Editor's choice: Blood, ants to the rescue and solar cells
A round-up from the scientific and technical journals.
Is young blood the elixir of youth?
Maybe vampires were on to something. Last year, scientists at Harvard connected the blood circulation of an old and a young mouse for 30 days and found the hearts of the older mice were rejuvenated. Now in two new papers, the same Harvard group showed that a protein from young blood called GDF 11, that declines with age, has the same effect as young blood and can rejuvenate not only ageing hearts but also blood vessels, skeletal muscle and brain cells. The authors say GDF11 stimulates stem cells and Harvard has filed for patents. In a similar report, a team from the University of California, San Francisco, showed that blood from young mice triggered in old mice the growth of cells in the hippocampus, that part of the brain associated with memory. The two new papers can be found here and here.
Ants lead disaster victims to safety
Ant colonies have inspired a method for helping evacuees find the most direct way out of disaster zones. Whereas ants leave a trail of pheromones that their colony mates can follow to find the quickest path from A to B, people leave an electronic trail, via their smartphones. Researchers envisage using smartphones as networked, mobile sensors feeding information back to emergency centres. In simulated emergencies such as earthquakes and tsunamis, the researchers could track the movement of evacuees and rescue workers via their phones to create live maps that show the fastest route to safety. Even with telecoms infrastructure down, smartphones could network directly with each other to build an active map to circumvent fires or other blockages in escape routes. A report of the research can be found here.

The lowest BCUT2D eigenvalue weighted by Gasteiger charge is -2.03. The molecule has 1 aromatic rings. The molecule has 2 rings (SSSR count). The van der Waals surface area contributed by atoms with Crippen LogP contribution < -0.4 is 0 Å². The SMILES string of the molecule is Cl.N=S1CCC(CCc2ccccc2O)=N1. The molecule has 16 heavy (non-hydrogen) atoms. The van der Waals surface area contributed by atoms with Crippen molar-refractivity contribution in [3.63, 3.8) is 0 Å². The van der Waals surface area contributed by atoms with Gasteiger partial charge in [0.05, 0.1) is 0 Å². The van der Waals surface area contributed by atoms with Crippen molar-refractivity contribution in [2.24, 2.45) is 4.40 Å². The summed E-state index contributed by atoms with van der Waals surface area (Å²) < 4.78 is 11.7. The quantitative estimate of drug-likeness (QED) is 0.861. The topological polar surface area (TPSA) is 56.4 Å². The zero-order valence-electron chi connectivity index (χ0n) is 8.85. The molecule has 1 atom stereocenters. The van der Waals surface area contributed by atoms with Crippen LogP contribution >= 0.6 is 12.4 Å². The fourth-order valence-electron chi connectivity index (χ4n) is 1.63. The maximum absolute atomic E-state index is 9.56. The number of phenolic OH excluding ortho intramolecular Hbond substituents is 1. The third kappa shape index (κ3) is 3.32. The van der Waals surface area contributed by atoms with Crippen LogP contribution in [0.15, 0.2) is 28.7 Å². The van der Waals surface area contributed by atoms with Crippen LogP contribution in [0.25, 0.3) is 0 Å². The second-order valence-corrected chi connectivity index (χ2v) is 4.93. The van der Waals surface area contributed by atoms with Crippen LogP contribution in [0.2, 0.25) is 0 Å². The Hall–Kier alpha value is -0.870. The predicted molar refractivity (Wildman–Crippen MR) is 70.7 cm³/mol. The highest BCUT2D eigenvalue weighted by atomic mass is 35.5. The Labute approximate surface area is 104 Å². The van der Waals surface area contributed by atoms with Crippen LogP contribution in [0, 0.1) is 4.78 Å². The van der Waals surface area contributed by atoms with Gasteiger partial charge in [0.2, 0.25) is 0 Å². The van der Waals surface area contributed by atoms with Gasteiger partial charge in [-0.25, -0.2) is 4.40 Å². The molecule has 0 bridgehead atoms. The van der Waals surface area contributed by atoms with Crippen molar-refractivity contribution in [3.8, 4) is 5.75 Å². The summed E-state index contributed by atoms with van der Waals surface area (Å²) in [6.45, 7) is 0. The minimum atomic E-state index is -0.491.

Minerals turn up the voltage
Researchers making solar cells based on cheap, naturally occurring minerals called perovskites have made startling progress in the past three months, Science reports. Perovskites have been known to geologists since the 19th century, but only in 2009 were their photovoltaic properties discovered. At the time, the best perovskites showed a paltry 3.8% efficiency at turning sunlight into electricity. In February, cells with 16.8% efficiency were reported; this week three groups announced they had shattered that record, reaching almost 20%. That still trails the best solar material, gallium arsenide, which shows efficiencies above 40%, but perovskites are much easier and cheaper to make. The challenge researchers are now addressing is perovskites’ low tolerance to moisture.